While companies will no longer need to provide a written analysis of these two factors to SEC staff, SEC staff retains the ability to request companies to provide materiality and competitive harm analyses at any point after a company has filed the redacted material contract. As such, companies should continue to craft their redactions narrowly and keep a record of the reasons for the redactions, addressing the two factors. The elimination of the front-end SEC approval process significantly streamlines the confidential treatment process and is particularly significant for IPOs and other transactions because it reduces the risk of delay previously associated with the need to clear a confidential treatment request with the SEC before it would declare a registration statement effective.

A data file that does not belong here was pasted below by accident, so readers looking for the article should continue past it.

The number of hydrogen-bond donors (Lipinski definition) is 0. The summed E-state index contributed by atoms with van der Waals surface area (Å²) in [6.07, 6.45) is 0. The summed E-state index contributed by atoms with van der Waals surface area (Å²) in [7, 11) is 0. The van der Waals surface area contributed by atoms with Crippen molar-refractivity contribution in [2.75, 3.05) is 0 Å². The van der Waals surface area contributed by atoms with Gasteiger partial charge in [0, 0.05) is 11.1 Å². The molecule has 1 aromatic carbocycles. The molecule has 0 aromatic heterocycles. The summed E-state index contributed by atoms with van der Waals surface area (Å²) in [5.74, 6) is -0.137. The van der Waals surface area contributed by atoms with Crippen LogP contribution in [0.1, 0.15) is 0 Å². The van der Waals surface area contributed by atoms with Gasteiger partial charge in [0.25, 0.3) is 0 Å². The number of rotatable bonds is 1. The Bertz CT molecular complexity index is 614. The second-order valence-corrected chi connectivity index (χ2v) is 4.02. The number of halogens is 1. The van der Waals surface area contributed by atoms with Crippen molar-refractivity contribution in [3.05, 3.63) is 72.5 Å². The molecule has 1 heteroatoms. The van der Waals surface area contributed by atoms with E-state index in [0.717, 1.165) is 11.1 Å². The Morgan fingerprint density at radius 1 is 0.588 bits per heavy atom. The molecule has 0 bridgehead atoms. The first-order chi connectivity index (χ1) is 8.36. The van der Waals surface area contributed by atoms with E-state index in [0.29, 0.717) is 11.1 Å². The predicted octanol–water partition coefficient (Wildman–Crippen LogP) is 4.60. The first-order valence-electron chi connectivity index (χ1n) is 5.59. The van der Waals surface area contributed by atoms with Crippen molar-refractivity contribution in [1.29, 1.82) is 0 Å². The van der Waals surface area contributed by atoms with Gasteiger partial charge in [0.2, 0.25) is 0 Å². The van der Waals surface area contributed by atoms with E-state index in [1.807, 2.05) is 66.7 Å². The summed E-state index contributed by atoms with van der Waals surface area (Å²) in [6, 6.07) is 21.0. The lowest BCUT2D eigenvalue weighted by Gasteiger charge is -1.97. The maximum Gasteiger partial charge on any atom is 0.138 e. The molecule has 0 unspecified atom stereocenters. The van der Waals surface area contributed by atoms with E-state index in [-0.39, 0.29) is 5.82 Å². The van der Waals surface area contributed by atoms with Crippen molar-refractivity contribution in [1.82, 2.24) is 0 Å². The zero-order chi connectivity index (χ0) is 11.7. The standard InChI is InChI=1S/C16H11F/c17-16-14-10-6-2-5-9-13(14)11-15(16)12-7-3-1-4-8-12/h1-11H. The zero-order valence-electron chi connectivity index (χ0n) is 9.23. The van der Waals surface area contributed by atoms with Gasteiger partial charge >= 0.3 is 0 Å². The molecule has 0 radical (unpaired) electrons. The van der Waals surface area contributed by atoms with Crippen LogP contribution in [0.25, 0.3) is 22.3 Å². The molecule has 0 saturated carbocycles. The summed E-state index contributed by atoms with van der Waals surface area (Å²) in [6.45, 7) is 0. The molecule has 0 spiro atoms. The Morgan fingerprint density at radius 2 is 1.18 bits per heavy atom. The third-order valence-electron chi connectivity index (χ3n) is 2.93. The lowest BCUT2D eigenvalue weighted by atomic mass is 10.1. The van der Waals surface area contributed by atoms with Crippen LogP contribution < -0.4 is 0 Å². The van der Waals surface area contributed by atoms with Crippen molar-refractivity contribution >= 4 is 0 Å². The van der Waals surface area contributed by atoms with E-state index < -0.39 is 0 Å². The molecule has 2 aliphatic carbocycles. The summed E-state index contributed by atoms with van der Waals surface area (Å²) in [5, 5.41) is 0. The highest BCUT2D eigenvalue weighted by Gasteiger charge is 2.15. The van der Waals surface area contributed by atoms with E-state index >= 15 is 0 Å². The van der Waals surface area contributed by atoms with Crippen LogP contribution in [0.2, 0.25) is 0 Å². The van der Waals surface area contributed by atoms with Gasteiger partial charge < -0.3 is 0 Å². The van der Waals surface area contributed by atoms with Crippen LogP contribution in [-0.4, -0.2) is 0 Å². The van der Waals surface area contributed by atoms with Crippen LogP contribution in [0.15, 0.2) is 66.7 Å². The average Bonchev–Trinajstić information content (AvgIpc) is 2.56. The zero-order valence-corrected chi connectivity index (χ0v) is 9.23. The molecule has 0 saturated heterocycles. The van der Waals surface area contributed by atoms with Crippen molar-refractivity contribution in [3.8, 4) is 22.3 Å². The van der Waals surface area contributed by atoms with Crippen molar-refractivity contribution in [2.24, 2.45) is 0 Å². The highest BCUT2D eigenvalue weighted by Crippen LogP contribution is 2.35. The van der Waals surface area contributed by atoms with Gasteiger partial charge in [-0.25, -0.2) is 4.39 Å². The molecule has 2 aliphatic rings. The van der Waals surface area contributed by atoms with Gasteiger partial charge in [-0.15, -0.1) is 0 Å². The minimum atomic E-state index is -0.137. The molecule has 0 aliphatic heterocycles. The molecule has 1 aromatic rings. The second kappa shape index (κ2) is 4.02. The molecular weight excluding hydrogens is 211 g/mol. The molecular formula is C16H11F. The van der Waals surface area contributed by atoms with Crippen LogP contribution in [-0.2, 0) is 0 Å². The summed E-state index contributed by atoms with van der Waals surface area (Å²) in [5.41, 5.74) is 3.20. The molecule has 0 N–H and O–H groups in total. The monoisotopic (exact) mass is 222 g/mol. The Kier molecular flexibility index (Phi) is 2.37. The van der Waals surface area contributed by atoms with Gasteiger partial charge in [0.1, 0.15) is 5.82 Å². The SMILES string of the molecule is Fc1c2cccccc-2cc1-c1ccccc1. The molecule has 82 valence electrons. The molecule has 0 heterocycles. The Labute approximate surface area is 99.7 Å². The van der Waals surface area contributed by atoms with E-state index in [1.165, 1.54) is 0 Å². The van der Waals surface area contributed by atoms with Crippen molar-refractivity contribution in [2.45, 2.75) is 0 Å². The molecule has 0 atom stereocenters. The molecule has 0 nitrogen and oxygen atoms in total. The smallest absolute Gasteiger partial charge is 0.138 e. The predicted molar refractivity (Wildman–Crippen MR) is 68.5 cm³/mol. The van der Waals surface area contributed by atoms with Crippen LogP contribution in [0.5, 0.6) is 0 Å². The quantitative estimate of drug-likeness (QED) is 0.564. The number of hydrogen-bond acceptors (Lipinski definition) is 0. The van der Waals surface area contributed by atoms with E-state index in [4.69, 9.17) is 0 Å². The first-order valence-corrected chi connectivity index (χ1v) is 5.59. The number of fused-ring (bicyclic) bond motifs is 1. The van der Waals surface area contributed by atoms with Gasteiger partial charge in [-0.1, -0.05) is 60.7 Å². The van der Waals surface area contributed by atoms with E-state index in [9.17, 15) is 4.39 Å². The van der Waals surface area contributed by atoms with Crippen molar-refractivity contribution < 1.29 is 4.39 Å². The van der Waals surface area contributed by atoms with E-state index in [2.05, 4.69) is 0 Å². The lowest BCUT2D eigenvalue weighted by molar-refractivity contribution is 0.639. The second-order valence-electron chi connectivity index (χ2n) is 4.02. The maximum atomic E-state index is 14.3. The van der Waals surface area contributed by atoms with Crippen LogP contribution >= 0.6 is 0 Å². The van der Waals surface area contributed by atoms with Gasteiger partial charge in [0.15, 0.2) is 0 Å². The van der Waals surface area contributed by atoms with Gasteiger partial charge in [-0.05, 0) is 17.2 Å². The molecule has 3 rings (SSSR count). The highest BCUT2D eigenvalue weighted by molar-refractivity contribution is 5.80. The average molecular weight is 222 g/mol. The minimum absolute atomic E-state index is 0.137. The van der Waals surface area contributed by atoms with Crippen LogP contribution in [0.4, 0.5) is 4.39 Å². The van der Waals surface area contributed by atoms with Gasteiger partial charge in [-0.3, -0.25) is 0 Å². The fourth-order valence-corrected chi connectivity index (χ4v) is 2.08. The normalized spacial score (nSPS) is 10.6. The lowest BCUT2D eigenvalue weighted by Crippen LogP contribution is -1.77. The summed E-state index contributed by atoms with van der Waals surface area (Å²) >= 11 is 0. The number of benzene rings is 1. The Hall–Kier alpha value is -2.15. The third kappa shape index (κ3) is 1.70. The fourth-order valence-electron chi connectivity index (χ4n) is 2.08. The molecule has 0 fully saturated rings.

Excluding Schedules to Filed Exhibits (Item 601(a)(5)). The amended rules also permit companies to omit entire schedules and similar attachments to any filed exhibits unless the schedules and attachments contain material information that is not otherwise disclosed in the exhibit itself or in the disclosure document. This amendment expands an accommodation previously available only for schedules to acquisition agreements. This amendment means that companies need only determine whether the information in schedules or similar attachments to an exhibit is not material. Unlike the process for redacting portions of material contracts discussed above, companies do not have to conclude that the public disclosure of the omitted schedules would likely cause competitive harm.